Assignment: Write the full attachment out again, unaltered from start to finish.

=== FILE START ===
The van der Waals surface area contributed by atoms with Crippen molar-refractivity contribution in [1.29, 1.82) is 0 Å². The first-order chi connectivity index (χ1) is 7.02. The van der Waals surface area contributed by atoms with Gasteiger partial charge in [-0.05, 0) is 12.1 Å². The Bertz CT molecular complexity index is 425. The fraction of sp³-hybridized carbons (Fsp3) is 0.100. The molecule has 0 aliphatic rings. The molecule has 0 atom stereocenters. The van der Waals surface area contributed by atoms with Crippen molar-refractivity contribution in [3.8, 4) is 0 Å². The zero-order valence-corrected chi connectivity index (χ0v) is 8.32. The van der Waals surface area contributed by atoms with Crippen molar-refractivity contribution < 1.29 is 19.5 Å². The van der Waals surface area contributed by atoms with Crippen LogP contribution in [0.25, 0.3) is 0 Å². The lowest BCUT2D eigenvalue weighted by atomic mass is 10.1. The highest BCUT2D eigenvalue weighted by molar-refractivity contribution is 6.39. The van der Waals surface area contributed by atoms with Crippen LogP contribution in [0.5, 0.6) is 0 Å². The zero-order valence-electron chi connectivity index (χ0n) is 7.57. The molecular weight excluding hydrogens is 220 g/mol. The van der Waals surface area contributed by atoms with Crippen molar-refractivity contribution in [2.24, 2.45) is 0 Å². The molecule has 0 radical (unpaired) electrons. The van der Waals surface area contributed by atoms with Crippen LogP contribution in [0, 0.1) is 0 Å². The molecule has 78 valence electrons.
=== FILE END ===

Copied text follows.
The van der Waals surface area contributed by atoms with Crippen molar-refractivity contribution in [1.29, 1.82) is 0 Å². The first-order chi connectivity index (χ1) is 7.02. The van der Waals surface area contributed by atoms with Gasteiger partial charge in [-0.05, 0) is 12.1 Å². The Bertz CT molecular complexity index is 425. The fraction of sp³-hybridized carbons (Fsp3) is 0.100. The molecule has 0 aliphatic rings. The molecule has 0 atom stereocenters. The van der Waals surface area contributed by atoms with Crippen molar-refractivity contribution in [3.8, 4) is 0 Å². The zero-order valence-corrected chi connectivity index (χ0v) is 8.32. The van der Waals surface area contributed by atoms with Crippen molar-refractivity contribution < 1.29 is 19.5 Å². The van der Waals surface area contributed by atoms with Crippen LogP contribution in [0.25, 0.3) is 0 Å². The lowest BCUT2D eigenvalue weighted by atomic mass is 10.1. The highest BCUT2D eigenvalue weighted by molar-refractivity contribution is 6.39. The van der Waals surface area contributed by atoms with Crippen LogP contribution in [0.5, 0.6) is 0 Å². The zero-order valence-electron chi connectivity index (χ0n) is 7.57. The molecular weight excluding hydrogens is 220 g/mol. The van der Waals surface area contributed by atoms with Crippen molar-refractivity contribution in [2.24, 2.45) is 0 Å². The molecule has 0 radical (unpaired) electrons. The van der Waals surface area contributed by atoms with Crippen LogP contribution in [0, 0.1) is 0 Å². The molecule has 78 valence electrons.